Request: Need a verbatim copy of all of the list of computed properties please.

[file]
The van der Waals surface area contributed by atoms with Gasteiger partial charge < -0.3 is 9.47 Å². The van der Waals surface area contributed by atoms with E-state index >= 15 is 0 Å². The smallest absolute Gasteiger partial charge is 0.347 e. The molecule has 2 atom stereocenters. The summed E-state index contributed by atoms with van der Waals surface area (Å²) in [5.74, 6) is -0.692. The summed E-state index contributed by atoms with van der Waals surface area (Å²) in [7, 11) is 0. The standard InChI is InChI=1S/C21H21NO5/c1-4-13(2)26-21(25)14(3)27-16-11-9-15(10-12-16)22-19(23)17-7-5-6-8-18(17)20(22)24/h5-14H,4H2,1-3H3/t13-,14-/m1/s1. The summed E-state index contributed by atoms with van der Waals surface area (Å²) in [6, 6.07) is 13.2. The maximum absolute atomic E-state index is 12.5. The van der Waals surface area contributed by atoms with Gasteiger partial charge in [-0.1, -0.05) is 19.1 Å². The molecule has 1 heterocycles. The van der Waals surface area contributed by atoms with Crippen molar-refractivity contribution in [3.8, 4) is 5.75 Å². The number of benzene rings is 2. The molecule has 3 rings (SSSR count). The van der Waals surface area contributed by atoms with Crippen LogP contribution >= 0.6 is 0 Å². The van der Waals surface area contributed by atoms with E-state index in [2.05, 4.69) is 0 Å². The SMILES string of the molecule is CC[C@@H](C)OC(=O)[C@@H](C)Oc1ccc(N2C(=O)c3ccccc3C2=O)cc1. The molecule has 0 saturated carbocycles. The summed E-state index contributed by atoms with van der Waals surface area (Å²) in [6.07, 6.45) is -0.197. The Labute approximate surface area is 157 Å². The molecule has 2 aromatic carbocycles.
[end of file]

The van der Waals surface area contributed by atoms with Gasteiger partial charge < -0.3 is 9.47 Å². The van der Waals surface area contributed by atoms with E-state index >= 15 is 0 Å². The smallest absolute Gasteiger partial charge is 0.347 e. The molecule has 2 atom stereocenters. The summed E-state index contributed by atoms with van der Waals surface area (Å²) in [5.74, 6) is -0.692. The summed E-state index contributed by atoms with van der Waals surface area (Å²) in [7, 11) is 0. The standard InChI is InChI=1S/C21H21NO5/c1-4-13(2)26-21(25)14(3)27-16-11-9-15(10-12-16)22-19(23)17-7-5-6-8-18(17)20(22)24/h5-14H,4H2,1-3H3/t13-,14-/m1/s1. The summed E-state index contributed by atoms with van der Waals surface area (Å²) in [6, 6.07) is 13.2. The maximum absolute atomic E-state index is 12.5. The van der Waals surface area contributed by atoms with Gasteiger partial charge in [-0.1, -0.05) is 19.1 Å². The molecule has 1 heterocycles. The van der Waals surface area contributed by atoms with Crippen molar-refractivity contribution in [3.8, 4) is 5.75 Å². The number of benzene rings is 2. The molecule has 3 rings (SSSR count). The van der Waals surface area contributed by atoms with Crippen LogP contribution >= 0.6 is 0 Å². The van der Waals surface area contributed by atoms with E-state index in [2.05, 4.69) is 0 Å². The SMILES string of the molecule is CC[C@@H](C)OC(=O)[C@@H](C)Oc1ccc(N2C(=O)c3ccccc3C2=O)cc1. The molecule has 0 saturated carbocycles. The summed E-state index contributed by atoms with van der Waals surface area (Å²) in [6.07, 6.45) is -0.197. The Labute approximate surface area is 157 Å². The molecule has 2 aromatic carbocycles.